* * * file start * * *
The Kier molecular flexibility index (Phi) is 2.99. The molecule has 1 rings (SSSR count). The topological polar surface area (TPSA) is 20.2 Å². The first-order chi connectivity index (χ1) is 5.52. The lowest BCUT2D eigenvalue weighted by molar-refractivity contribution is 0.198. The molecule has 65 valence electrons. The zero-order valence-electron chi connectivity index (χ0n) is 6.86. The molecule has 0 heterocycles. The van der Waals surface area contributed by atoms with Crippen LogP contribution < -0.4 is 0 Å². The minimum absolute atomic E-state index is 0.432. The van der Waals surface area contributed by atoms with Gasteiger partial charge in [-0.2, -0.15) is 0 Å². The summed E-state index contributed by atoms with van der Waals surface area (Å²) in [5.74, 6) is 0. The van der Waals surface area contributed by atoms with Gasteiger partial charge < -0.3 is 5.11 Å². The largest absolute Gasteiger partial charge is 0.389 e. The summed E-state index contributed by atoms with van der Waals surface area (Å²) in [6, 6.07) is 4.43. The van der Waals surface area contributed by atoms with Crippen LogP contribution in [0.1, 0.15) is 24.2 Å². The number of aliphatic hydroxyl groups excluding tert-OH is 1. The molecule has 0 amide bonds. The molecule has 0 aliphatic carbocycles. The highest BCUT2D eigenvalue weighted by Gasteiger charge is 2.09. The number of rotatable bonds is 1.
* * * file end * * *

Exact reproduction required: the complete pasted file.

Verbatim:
The Kier molecular flexibility index (Phi) is 2.99. The molecule has 1 rings (SSSR count). The topological polar surface area (TPSA) is 20.2 Å². The first-order chi connectivity index (χ1) is 5.52. The lowest BCUT2D eigenvalue weighted by molar-refractivity contribution is 0.198. The molecule has 65 valence electrons. The zero-order valence-electron chi connectivity index (χ0n) is 6.86. The molecule has 0 heterocycles. The van der Waals surface area contributed by atoms with Crippen LogP contribution < -0.4 is 0 Å². The minimum absolute atomic E-state index is 0.432. The van der Waals surface area contributed by atoms with Gasteiger partial charge in [-0.2, -0.15) is 0 Å². The summed E-state index contributed by atoms with van der Waals surface area (Å²) in [5.74, 6) is 0. The van der Waals surface area contributed by atoms with Gasteiger partial charge < -0.3 is 5.11 Å². The largest absolute Gasteiger partial charge is 0.389 e. The summed E-state index contributed by atoms with van der Waals surface area (Å²) in [6, 6.07) is 4.43. The van der Waals surface area contributed by atoms with Crippen LogP contribution in [0.1, 0.15) is 24.2 Å². The number of aliphatic hydroxyl groups excluding tert-OH is 1. The molecule has 0 amide bonds. The molecule has 0 aliphatic carbocycles. The highest BCUT2D eigenvalue weighted by Gasteiger charge is 2.09. The number of rotatable bonds is 1.